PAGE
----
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1. Aaron Donald, Pittsburgh
Perhaps nobody took advantage of the pre-draft process more than Donald did. Despite producing at a high level in 2013 with 59 tackles (28.5 for loss) and 11 sacks, Donald faced scrutiny because of his size. At 6-foot-1 and 285 pounds, he lacks the length NFL scouts prefer in defensive lineman. He silenced critics by thriving at the Senior Bowl, where he battled with Notre Dame offensive tackle (and likely first-round pick) Zack Martin. He followed up a strong Senior Bowl with an impressive combine workout, where his 10-yard split clocked in at 1.59. Overall, Donald displays the necessary tools to play the three-technique, which is a defensive tackle that lines up over the guard’s outside shoulder. His first step is quicker than any other defensive tackle in this class and he exhibits the tenacity to dominate at the next level.
2. Timmy Jernigan, Florida State
Jernigan played well against Auburn in the BCS title game. He gets off the ball well, doing a good job of anticipating the snap count. He fights off blockers, using his hands to disengage from them. He does need to work on his conditioning, as Florida State often pulled their best players because of large leads. In addition, his short arms (32 inches) could hurt his draft stock ala Sharrif Floyd in 2013. At this point in his career, Jernigan is a scheme-versatile player, who defends the run better than the pass.
3. Kelcy Quarles, South Carolina
Using his quickness, Quarles does a nice job of collapsing the pocket. He moves well for a 290-plus pound man. He was very productive at South Carolina. His 9.5 sacks in 2013 trailed only Donald among defensive tackles. However, because of Jadeveon Clowney’s presence, Quarles wasn’t the focus of opposing offenses. Still, he’s a pass-rushing interior defensive lineman that produced against high-level SEC competition. He’ll hear his name called late day one or early day two.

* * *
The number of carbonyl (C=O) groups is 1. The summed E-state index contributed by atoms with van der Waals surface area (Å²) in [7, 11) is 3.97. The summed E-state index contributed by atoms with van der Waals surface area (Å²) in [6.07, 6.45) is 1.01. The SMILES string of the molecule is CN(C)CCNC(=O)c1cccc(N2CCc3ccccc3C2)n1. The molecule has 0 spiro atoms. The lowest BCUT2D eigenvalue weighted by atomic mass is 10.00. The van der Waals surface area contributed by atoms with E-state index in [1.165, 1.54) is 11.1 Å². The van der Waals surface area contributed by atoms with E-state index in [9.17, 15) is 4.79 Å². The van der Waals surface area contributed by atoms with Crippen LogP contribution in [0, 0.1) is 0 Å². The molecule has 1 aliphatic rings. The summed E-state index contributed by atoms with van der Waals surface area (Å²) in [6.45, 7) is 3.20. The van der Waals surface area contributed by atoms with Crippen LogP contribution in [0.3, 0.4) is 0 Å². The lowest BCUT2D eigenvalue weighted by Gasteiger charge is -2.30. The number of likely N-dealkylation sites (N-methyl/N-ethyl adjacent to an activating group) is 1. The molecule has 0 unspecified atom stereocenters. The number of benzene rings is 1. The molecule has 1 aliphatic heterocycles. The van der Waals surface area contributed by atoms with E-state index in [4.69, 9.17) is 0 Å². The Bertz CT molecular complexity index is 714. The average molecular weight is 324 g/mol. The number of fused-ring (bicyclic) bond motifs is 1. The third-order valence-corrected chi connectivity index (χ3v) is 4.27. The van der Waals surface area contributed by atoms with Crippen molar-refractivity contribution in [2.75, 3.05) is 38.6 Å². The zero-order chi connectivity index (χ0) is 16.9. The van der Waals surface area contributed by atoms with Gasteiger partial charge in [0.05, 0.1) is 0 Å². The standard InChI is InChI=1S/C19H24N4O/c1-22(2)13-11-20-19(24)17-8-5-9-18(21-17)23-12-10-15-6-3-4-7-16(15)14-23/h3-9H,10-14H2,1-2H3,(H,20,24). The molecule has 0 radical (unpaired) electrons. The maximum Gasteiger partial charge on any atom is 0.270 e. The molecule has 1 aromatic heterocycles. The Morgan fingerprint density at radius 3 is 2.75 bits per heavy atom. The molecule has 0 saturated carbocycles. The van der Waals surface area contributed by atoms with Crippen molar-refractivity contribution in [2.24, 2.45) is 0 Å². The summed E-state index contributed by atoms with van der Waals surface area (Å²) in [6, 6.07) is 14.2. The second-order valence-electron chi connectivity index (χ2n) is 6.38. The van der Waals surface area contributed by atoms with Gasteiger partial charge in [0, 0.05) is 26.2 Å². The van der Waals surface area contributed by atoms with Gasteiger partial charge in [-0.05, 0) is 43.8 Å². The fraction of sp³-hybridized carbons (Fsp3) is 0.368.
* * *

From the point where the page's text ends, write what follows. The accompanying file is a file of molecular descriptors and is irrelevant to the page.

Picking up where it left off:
4. Louis Nix III, Notre Dame
Standing 6-foot-2 and weighing 330-plus pounds, Nix has the prototype size of a 3-4 nose guard. He displays excellent movement skills and can dominate throughout certain spurts. Opposing defenders knock him around too much, and he’s too often on the ground for a player of his size. He also turns into a ghost through long spurts. His 2012 tape is very good, while his 2013 tape disappointed. In conclusion, Nix is a two-down run stopper with rare measurables. Because of his size and upside, he is likely to hear his name called on the first day of the draft.
5. Ego Ferguson, LSU
A raw but talented big man, Ferguson is a high-effort player with upside. For his size (6-foot-3, 315 pounds), he displays good movement skills. He gets penetration in the running game and has a pass rush to him. It’s unlikely he’ll take to the pro game early in his career, as his skills are still developing, but his long-term outlook is considerably bright.
6. Daquan Jones, Penn State
Scheme versatile, Jones can play in a 34 or 43 front. He was first-team All-Big Ten in 2013, consistently wreaking havoc in the backfield. He explodes off the snap and uses his hands well to disengage from blockers. While Jones will receive interest from 3-4 teams as a potential five-technique defensive end, his best position is a three-technique defensive tackle in a four-man front.
7. Anthony Johnson, LSU
Johnson is a big, explosive interior lineman who does a good job of getting penetration against the run. He is inconsistent, however, and Ferguson often outperformed him. He also struggles with double teams. Despite any misgivings, Johnson is talented and can contribute as a two-down run stopper.
8. Will Sutton, Arizona State
A strong 2012 season had many projecting Sutton as a first-round pick. His explosiveness is what made him so special in 2012, but it substantially regressed in 2013 after he gained weight. He disappears throughout spurts, but displays an excellent swim move. Sutton was a first-team All-American in 2013, but his recognition had more to do with his reputation than his production on the field. If he ever gets his explosiveness back, he could develop into a disruptive pass rusher.
9. Daniel McCullers, Tennessee
Standing 6-foot-7 and weighing 353 pounds, McCullers' massive size makes him an intriguing prospect. His size limits his athleticism, making his pass rush non-existent. In addition, his height prevents him from playing with leverage. Still, McCullers is a mountain of a man who stands as a brick wall against the run. He’s a two-down player.
10. Beau Allen, Wisconsin
Allen is a two-down developmental nose tackle who’ll appeal to 3-4 teams. He’s intelligent, earning Big Ten All-Academic honors. He’s tough and incredibly powerful. He uses his size (6-foot-2, 332 pounds) to engulf running backs. He doesn’t make any eye-opening plays, but he’s an underappreciated player that competes.
Best of the Rest
Jason Bromley, Syracuse
Justin Ellis, Louisiana Tech
Bruce Gaston, Purdue
Derrick Hopkins, Virginia Tech
Khyri Thornton, Southern Miss